In my experience, you need it if you want to practice it seriously. I played the piano for some years and my sister is a pianist. Not having a piano, we started on a yahama electric keyboard, which we had chosen with our teacher that came with us at the shop. We had chosen a keyboard not only with all the right number of keys and good sound, but a keyboard that had the keys quite heavier than usual. That is important, as plastic keys are lighter than the keys of a real piano. That means when you play a real piano but you've played a keyboard for years, it's not the same thing, your fingers are not trained and strong enough as you have been playing "an easy piano". It is, for example, as you've been playing a violin that autotunes itself, so when you play a real violin it's more difficult as you've not really been playing on the real instrument. Not to mention a piano has 3 pedals, the keyboard 0 or 1. In the end, we had to buy a piano. So, if you want to practice seriously not only for fun, a real piano is needed. I know a piano is expensive, but you can always rent one. Or buy one with installments. There are good economic pianos (try Yamaha). My suggestion is an upright piano, which doesn't take too much space. It's gonna need care though and a piano tuner has to tune it from time to time. If you are just starting, my suggestion is to start with a keyboard to see if it's really your thing. Don't buy a piano if you don't seriously want to play it. You can also see if there are places in which you can play a piano, like a conservatory in which if you subscribe you can go there, rent a room with a piano and play for some time.
 

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Well, of course I am not bold enough to state that electronic keyboards should be used for actual performance. And your assessment that electronic keyboards are lighter, dynamically, needs to be the start of another question: WHY can't they be built to match the dynamics of a standard piano?

When I was eleven (1961) my piano teacher, Linda Cappabianca, in Stamford CT, presided over the visiting of Artur Rubenstein. Of course we were all enthralled to be seeing him perform in his recital. I will never forget the following as long as I live:

After the concert, my teacher was talking to him in another room. His piano was still on the stage and everyone had left. I sat at his piano and started playing the compositions I had been practicing from my piano lessons. To this day, I cannot fully understand why, but it was SO MUCH EASIER to play on his piano rather than on the Wurlitzer spinet that my parents had at that time. (About a year later we acquired a used Steinway, I believe model L, from a recommendation from my piano teacher. It cost only $2,000 and was in perfect condition.)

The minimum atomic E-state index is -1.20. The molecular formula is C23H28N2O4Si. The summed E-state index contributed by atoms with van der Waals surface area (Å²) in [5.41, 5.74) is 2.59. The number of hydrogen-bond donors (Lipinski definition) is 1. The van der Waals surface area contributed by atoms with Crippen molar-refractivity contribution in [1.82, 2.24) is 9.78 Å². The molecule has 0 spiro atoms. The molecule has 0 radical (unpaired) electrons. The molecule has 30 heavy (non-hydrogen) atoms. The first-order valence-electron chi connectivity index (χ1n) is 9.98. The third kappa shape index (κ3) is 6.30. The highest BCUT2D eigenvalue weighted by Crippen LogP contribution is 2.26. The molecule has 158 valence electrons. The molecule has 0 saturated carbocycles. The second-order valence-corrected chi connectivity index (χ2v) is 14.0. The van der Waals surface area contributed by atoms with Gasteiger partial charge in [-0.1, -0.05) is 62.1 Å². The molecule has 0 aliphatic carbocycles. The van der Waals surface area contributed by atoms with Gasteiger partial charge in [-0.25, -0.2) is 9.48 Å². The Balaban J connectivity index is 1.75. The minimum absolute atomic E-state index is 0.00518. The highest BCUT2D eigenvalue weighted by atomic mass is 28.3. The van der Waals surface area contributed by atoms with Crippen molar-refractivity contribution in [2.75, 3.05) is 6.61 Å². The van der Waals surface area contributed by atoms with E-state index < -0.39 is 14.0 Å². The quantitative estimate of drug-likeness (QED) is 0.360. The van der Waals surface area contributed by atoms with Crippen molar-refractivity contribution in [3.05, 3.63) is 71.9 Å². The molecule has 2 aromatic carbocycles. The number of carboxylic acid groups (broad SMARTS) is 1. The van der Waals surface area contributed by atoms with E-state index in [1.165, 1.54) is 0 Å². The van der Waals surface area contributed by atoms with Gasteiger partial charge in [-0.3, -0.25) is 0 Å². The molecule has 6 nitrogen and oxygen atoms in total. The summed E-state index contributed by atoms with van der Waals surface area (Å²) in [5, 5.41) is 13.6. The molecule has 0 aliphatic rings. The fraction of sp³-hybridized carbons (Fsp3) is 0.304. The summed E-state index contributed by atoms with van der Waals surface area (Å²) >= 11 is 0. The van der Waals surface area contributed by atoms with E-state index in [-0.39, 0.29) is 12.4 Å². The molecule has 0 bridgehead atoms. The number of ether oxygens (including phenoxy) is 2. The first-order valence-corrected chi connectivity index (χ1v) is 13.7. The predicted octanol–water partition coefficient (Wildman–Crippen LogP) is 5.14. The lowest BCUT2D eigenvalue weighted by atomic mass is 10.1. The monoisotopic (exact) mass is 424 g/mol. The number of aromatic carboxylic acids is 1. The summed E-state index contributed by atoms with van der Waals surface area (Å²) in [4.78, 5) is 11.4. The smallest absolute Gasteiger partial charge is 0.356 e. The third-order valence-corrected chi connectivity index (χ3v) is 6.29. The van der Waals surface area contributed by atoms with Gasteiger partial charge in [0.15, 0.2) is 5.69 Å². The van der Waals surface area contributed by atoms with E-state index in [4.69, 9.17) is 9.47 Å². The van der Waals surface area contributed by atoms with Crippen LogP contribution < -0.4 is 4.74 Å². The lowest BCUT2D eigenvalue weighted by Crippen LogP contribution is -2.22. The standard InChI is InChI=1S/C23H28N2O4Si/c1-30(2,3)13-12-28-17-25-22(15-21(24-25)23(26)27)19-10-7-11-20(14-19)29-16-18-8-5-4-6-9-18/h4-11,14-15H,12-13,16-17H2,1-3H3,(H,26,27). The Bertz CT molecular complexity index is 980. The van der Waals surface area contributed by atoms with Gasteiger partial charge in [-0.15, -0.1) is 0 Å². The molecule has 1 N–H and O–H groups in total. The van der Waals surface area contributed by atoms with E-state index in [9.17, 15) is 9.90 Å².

But I will never forget how the notes 'fell into place' so easily on Rubenstein's piano. And, to this day, I do not fully understand just why. But, perhaps, dynamics is all important here. It was pure joy to play it. - David Lyga
I think because to support realistic piano keys, you need a strong wood structure. A keyboard cannot support that weight. For the sound, well, a piano has strings, no electronic device can replicate well enough a real string. It's simply impossible for tecnology at the moment. Also, it can happen that keys on a piano might be less high or losen, so it feels easier to play.
 

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Discussion Starter · #8 · (Edited)
I think because to support realistic piano keys, you need a strong wood structure. A keyboard cannot support that weight. For the sound, well, a piano has strings, no electronic device can replicate well enough a real string. It's simply impossible for tecnology at the moment. Also, it can happen that keys on a piano might be less high or losen, so it feels easier to play.
Well, this is what I was driving at when I said that I had played on Rubenstein's piano. The Wurlitzer spinet that my parents had at the time had a very weak action. The boldness, yet ease, which Rubenstein's piano had made it much easier for me to play his concert grand! Oddly, a deficient piano to practice on was beneficial for learning the technique! What is trying to manifest between the lines in all this is: Practicing on a weaker piano for me was actually beneficial for being able play on a 'proper' piano. Why? I don't know, but the following paragraph illuminates this and, to me, makes sense.

I would love to hear from someone who at least partially, agrees with this assessment. It is a bit like practicing on a piano which forces one to try harder to achieve the notes and tone. This extra effort allows one 'to overreach' one's usual efforts. Then, when placed before a perfect piano, that 'overreaching' will prove to have been very wise time spent.

I know that this sounds, on the surface, counter intuitive, but when you really think about it, it does make sense. It is a bit like a person walking around carrying weights, then, when the weights are removed, normal walking becomes much easier. - David Lyga